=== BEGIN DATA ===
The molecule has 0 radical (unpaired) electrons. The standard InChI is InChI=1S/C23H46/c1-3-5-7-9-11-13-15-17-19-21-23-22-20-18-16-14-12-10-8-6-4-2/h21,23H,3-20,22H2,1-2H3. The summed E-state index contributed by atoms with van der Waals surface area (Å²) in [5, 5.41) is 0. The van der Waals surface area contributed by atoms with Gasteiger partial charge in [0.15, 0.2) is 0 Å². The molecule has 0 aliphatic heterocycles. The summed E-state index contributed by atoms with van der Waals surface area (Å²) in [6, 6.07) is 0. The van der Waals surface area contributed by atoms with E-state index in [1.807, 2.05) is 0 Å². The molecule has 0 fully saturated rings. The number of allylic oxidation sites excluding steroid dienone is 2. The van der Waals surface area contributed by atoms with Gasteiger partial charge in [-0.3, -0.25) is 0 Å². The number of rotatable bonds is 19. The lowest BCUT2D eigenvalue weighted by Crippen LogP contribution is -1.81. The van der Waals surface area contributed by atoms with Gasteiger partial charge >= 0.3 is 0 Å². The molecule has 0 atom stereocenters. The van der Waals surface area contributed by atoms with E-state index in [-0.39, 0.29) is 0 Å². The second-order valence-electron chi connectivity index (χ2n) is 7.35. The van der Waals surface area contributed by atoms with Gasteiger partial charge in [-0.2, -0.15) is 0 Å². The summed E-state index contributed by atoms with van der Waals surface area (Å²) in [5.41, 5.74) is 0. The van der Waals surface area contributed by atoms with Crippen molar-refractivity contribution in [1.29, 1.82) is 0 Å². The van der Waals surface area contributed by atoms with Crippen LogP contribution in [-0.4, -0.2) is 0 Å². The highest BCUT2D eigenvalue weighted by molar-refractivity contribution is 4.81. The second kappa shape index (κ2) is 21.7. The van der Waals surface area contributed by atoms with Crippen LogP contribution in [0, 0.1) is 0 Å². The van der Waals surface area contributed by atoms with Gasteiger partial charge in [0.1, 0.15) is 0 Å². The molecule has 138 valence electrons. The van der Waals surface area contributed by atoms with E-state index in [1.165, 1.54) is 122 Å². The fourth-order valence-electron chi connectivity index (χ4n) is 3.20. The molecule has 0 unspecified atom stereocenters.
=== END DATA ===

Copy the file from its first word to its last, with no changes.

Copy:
The molecule has 0 radical (unpaired) electrons. The standard InChI is InChI=1S/C23H46/c1-3-5-7-9-11-13-15-17-19-21-23-22-20-18-16-14-12-10-8-6-4-2/h21,23H,3-20,22H2,1-2H3. The summed E-state index contributed by atoms with van der Waals surface area (Å²) in [5, 5.41) is 0. The van der Waals surface area contributed by atoms with Gasteiger partial charge in [0.15, 0.2) is 0 Å². The molecule has 0 aliphatic heterocycles. The summed E-state index contributed by atoms with van der Waals surface area (Å²) in [6, 6.07) is 0. The van der Waals surface area contributed by atoms with E-state index in [1.807, 2.05) is 0 Å². The molecule has 0 fully saturated rings. The number of allylic oxidation sites excluding steroid dienone is 2. The van der Waals surface area contributed by atoms with Gasteiger partial charge in [-0.3, -0.25) is 0 Å². The number of rotatable bonds is 19. The lowest BCUT2D eigenvalue weighted by Crippen LogP contribution is -1.81. The van der Waals surface area contributed by atoms with Gasteiger partial charge >= 0.3 is 0 Å². The molecule has 0 atom stereocenters. The van der Waals surface area contributed by atoms with E-state index in [-0.39, 0.29) is 0 Å². The second-order valence-electron chi connectivity index (χ2n) is 7.35. The van der Waals surface area contributed by atoms with Gasteiger partial charge in [-0.2, -0.15) is 0 Å². The summed E-state index contributed by atoms with van der Waals surface area (Å²) in [5.41, 5.74) is 0. The van der Waals surface area contributed by atoms with Crippen molar-refractivity contribution in [1.29, 1.82) is 0 Å². The van der Waals surface area contributed by atoms with Crippen LogP contribution in [-0.4, -0.2) is 0 Å². The highest BCUT2D eigenvalue weighted by molar-refractivity contribution is 4.81. The second kappa shape index (κ2) is 21.7. The van der Waals surface area contributed by atoms with Crippen LogP contribution in [0, 0.1) is 0 Å². The van der Waals surface area contributed by atoms with Gasteiger partial charge in [0.1, 0.15) is 0 Å². The molecule has 138 valence electrons. The van der Waals surface area contributed by atoms with E-state index in [1.165, 1.54) is 122 Å². The fourth-order valence-electron chi connectivity index (χ4n) is 3.20. The molecule has 0 unspecified atom stereocenters.